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An overview of a Panel Discussion at CSUF's inaugural Sustainability Graduate Forum



Nick Rivas AMST 444 Dr. Steiner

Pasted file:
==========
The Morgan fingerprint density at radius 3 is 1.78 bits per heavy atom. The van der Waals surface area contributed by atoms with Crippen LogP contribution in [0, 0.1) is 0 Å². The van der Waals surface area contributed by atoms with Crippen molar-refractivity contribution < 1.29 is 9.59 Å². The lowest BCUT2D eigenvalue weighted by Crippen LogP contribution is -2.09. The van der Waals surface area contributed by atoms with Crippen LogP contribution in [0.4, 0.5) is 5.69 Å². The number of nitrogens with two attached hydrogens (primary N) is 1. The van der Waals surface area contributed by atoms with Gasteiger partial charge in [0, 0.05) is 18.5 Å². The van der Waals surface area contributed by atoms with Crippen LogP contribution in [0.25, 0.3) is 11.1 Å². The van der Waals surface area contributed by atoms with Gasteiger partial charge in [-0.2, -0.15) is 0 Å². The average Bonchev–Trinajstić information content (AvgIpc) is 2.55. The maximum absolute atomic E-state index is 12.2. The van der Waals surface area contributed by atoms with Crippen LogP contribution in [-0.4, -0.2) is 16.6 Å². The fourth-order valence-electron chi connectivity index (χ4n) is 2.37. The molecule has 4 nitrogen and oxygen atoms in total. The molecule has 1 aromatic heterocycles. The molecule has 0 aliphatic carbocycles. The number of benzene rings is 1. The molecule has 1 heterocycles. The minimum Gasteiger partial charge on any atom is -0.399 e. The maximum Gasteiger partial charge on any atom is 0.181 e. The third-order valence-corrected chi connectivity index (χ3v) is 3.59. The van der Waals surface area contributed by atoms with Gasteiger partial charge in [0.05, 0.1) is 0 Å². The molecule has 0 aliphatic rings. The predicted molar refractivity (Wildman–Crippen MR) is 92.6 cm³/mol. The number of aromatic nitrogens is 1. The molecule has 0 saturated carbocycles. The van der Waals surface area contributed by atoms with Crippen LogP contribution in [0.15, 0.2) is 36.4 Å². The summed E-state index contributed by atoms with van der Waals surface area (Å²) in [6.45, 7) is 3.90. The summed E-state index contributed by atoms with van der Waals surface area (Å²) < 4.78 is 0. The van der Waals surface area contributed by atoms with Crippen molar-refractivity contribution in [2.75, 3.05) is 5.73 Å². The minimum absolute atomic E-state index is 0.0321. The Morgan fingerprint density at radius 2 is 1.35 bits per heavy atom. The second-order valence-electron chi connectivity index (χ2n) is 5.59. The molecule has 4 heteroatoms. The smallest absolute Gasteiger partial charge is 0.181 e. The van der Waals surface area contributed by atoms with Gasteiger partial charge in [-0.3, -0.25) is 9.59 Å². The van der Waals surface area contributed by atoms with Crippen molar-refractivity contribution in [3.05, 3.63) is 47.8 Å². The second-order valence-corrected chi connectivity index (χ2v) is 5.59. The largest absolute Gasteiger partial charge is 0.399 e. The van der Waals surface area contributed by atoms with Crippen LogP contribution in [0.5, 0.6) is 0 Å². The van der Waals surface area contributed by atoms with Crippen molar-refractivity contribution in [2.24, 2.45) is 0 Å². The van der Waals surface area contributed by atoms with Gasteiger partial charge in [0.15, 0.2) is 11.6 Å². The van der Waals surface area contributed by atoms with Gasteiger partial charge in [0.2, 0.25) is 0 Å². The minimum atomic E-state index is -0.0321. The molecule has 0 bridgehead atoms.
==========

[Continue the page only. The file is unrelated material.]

Sustainability Forum February 18, 2010, CSUF The topic of sustainability is one that proposes the modification of the way we interact with the world. It has become imperative to address problems and initiatives in a holistic worldview. In the panel discussion of “Community Engagement in Sustainability Issues,” holistic thinking was the essential theme throughout the discussion. On our most basic level of interactions, the way we engage our fellow humans has powerful implications with our engagement to the natural world. Each panelist touched on the collaborations they took part in to achieve their own particular goals. Sara Johnson described her relationship with the arboretum as central to the success of her projects of developing awareness for an urban agricultural revolution. Through their expert knowledge, they are training a student group to maximize the limited of space of urban environments to create a garden for a women’s shelter. She emphasized the effects gardening had on the women at the home, they all had a great sense of relaxation and respite from a very stressful period in their lives. A presentation from the arboretum brought about a project not known by many people in the community. They had been approached by the city of Fullerton to convert a vacant lot into a community garden. It had been a successful project that has really changed the landscape and atmosphere of the community. Instead of an eyesore and place of neglect for vagrants and vandals to inhabit, the new garden is a gathering place for the neighbors to reconnect and build community from the ground up. It is a venue to bridge the generation gap and re-establish traditions that have been lost in the information age. These projects are sprouting up all over urban areas across the country. These will be the fountains where community flows, reinvigorating a land of previously displaced individuals into a place where people and ideas thrive. One quote that was heard repeatedly was that “the greenest building is the one that is not built.” This embodies the heart of sustainability, to work with what we have. The urban agriculture project is a great example of how to adapt a sustainable solution to community in need of development. It will not take a rampage of LEED-platinum construction to make our built environment more sustainable, but rather to adapt the hardware we have to suit the needs of today and the future.

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